Wave Goodbye To Your Glasses!
I wear glasses, but not just any old glasses. They’re special. Super glasses that can stand up to my active outdoor lifestyle with flexible frames and transition lenses that go from normal lenses to sunglasses when I step outside. And they’re so comfortable that I forget that I am wearing them.
My wife and I love to travel and will jump at any chance to go someplace warm and sunny to escape the harsh Maine winters. This was our third trip to Sao Miguel, the largest of a group of volcanic islands off of the coast of Portugal called the Azores. We know Sao Miguel pretty well and love to take in the lush green tropical forests, birds, hiking trails and best of all, the various hot springs located around the island. We heard of one very special hot spring unlike any other in the world. When we tracked down the location we knew this was true. Imagine a tidal pool, surrounded by volcanic rock, heated by natural hot springs, constantly being mixed by the cold water from the Atlantic ocean. So when the tide goes out you have warm water and when it rolls back in you get cold water. The pool has a few ropes crisscrossed across, from one rock to another, to hang on to so as to keep from getting pulled out to sea or thrown against the rocks.
As soon as we arrived and walked down the trail I could tell by the spark in my wife’s eye that we were not just going to be spectators. She said this is something really special and we would regret not getting in. I agreed. So we found a place to get changed into our swimsuits and started to make our way across the jagged rocks on the shore that leads to the pool. At the edge of the pool is a green algae covered aluminum ladder that you climb down into the warm water. We had been advised to go at low tide when the water was calm. We arrived when the tide was coming in and it was anything but calm. Once in and clinging to the ropes, I was pleased to find that the water was about chest deep in the deepest part. The ground below was a mix of uneven rock with cracks and crevices. All of a sudden I realized, damn!, I forgot to remove my glasses! I’m always doing this – stepping into the shower or diving into a pool with them still on. I just forget that I have them on. Unfortunately, this time I could not simply remove them and place them on a shelf or the side of the pool. I was about 10 feet down surrounded by jagged rocks and a current that kept getting stronger and the waves were getting larger with each surge. By this time my grip on the rope went from one hand to two. After a bit, my wife and I decided that it was time to get out and started to make our way on the network of ropes to the ladder. Just then, a huge wave rolled over me and I stayed put but my glasses went out to sea. I didn’t realize it right away and then my wife asked, “Where are your glasses?” After a frantic search, I realized that the water was too dark and the ground below far too uneven to find anything. I could barely let go of the rope with one hand to look. I sadly realized my faithful companion, giving me the gift of clear vision on many an adventure, was gone.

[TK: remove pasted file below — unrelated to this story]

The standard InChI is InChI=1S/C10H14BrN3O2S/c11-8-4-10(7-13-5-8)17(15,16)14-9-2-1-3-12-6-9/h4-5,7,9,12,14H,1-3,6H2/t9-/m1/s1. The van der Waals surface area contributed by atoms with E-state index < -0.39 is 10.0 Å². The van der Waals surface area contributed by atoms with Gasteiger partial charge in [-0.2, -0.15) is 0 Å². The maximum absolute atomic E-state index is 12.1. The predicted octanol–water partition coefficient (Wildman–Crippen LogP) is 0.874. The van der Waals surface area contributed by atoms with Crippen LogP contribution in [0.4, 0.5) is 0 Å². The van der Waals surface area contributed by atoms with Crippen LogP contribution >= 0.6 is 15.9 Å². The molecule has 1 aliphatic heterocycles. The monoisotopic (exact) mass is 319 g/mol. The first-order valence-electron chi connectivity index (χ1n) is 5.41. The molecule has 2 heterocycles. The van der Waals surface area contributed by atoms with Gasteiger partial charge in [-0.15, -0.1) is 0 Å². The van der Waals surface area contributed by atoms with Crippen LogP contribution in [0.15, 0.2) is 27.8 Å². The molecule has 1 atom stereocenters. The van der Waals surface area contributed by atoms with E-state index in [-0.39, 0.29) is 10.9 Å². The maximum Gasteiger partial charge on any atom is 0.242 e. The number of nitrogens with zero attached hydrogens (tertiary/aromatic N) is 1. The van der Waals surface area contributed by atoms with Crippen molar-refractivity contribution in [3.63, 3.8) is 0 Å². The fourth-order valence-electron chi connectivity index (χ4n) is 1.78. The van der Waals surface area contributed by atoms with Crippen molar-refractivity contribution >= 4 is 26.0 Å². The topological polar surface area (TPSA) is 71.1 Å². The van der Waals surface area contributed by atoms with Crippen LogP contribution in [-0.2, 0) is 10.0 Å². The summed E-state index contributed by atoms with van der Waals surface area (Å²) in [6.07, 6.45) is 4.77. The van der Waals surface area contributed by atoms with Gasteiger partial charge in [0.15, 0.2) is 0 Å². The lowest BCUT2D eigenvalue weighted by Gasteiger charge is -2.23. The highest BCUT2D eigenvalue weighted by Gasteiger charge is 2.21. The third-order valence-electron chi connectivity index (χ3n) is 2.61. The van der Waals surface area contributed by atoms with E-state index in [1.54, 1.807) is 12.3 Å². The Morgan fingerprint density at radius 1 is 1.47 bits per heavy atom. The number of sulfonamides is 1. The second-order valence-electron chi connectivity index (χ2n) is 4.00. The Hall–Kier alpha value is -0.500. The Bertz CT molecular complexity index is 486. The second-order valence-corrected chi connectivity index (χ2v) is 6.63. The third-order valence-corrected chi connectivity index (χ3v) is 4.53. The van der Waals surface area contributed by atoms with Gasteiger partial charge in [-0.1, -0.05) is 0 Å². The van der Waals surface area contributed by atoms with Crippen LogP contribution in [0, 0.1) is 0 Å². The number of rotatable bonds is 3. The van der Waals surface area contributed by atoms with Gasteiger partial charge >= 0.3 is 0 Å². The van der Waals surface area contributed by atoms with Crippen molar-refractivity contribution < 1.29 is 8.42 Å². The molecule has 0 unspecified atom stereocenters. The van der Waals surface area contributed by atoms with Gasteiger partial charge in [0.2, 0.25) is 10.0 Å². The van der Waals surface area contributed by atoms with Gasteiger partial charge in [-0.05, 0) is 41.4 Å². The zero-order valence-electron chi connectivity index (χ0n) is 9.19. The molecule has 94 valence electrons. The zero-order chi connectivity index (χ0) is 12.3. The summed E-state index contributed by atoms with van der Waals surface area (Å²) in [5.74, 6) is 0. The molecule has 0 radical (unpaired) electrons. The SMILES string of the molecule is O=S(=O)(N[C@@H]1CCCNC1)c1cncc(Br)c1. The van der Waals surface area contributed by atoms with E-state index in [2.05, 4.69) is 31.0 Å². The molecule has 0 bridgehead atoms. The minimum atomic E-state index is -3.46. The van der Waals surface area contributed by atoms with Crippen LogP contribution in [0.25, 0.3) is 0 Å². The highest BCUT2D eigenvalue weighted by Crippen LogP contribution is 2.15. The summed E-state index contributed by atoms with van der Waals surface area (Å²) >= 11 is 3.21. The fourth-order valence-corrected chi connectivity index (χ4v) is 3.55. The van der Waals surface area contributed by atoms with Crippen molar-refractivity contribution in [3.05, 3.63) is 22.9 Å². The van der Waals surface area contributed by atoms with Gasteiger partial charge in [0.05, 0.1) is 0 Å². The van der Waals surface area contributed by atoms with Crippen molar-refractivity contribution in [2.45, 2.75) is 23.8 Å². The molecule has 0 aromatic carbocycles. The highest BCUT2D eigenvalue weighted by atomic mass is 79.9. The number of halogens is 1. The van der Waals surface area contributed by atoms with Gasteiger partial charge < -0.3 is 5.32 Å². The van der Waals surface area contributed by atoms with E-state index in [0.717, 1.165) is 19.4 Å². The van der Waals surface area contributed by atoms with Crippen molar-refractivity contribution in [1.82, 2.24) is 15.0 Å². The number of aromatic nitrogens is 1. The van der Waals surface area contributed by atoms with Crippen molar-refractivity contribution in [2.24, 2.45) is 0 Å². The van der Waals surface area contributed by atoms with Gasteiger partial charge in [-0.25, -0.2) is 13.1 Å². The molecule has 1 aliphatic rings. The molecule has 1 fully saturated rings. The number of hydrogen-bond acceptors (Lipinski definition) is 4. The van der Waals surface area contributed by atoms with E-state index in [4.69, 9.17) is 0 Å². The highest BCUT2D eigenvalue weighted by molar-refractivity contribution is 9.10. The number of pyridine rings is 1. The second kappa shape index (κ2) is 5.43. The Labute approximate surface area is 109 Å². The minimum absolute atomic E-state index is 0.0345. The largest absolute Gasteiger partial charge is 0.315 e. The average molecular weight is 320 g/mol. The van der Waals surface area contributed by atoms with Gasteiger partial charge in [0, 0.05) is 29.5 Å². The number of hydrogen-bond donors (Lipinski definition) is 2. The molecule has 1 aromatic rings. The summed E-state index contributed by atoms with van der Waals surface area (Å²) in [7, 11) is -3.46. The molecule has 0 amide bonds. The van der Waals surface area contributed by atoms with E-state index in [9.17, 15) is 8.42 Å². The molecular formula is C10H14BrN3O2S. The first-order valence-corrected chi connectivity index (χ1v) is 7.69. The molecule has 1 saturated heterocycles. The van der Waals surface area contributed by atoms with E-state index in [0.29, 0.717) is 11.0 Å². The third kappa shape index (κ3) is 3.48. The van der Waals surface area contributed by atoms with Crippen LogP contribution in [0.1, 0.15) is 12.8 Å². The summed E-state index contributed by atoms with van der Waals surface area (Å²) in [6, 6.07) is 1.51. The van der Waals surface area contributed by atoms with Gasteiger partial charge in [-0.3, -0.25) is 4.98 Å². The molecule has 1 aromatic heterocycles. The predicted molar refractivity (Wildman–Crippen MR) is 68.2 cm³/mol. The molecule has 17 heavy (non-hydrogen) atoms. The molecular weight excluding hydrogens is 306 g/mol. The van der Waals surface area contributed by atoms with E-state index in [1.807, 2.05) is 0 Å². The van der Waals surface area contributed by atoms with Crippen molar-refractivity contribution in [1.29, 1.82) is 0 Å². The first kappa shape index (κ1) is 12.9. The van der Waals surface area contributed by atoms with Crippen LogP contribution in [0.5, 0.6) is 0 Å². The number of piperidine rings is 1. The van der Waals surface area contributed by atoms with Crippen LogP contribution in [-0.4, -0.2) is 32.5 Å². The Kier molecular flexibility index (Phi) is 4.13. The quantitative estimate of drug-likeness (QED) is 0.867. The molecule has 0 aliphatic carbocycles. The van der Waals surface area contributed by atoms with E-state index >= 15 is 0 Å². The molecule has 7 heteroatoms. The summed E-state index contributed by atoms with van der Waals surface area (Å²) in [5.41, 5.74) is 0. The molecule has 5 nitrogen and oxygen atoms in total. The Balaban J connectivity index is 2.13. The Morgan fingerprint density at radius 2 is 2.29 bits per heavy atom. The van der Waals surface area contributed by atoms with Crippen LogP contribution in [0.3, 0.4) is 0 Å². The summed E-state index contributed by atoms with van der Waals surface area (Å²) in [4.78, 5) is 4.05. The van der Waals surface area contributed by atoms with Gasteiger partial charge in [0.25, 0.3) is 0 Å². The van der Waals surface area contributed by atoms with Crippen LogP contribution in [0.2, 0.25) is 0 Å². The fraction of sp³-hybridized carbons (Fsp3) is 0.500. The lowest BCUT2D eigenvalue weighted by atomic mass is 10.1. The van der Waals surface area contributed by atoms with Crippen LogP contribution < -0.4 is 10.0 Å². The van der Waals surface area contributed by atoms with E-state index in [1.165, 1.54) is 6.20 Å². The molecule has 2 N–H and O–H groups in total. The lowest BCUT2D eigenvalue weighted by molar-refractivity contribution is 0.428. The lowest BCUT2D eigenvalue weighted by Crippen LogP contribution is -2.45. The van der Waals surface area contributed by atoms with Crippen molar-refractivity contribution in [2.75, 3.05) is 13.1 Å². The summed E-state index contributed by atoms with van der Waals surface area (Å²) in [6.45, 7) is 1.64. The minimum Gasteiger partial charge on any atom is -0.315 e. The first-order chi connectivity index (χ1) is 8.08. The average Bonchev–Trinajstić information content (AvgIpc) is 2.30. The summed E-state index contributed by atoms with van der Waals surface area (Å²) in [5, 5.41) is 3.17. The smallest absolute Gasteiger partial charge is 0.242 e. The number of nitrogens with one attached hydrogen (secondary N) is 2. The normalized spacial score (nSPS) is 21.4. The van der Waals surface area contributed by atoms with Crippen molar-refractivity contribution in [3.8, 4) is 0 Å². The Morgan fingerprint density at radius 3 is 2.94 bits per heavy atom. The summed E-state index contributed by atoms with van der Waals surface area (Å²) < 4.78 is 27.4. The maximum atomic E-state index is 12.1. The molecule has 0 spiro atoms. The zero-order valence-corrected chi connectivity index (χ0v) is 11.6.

I felt such a sense of loss! I kept thinking about Tom Hanks in the movie “Castaway” when his buddy the volleyball, Wilson, fell off the raft and was taken away by the tide. Oh well… The good news is I had forgotten that while glasses help me to see better at a distance I can still see and get around just fine without them. So while it took me a bit longer to identify the birds in the trees and the stars in the night sky were not as clear as when I had my glasses, I was enjoying life without them more and more each day. I started to wonder if I let them become a bit of a crutch and it was time to start thinking about going glasses free with LASIK eye surgery. So in my head, I started to add up the cost of a new pair of “super glasses” and the time that it would take waiting for my new lenses and frames to arrive at my local eye doctor. At 45, is this the right time to consider LASIK? I’m still well under the age of cataracts starting to form and could enjoy, possibly 25 to 30 years more of clear vision. It is starting to become a no-brainer.
To be continued…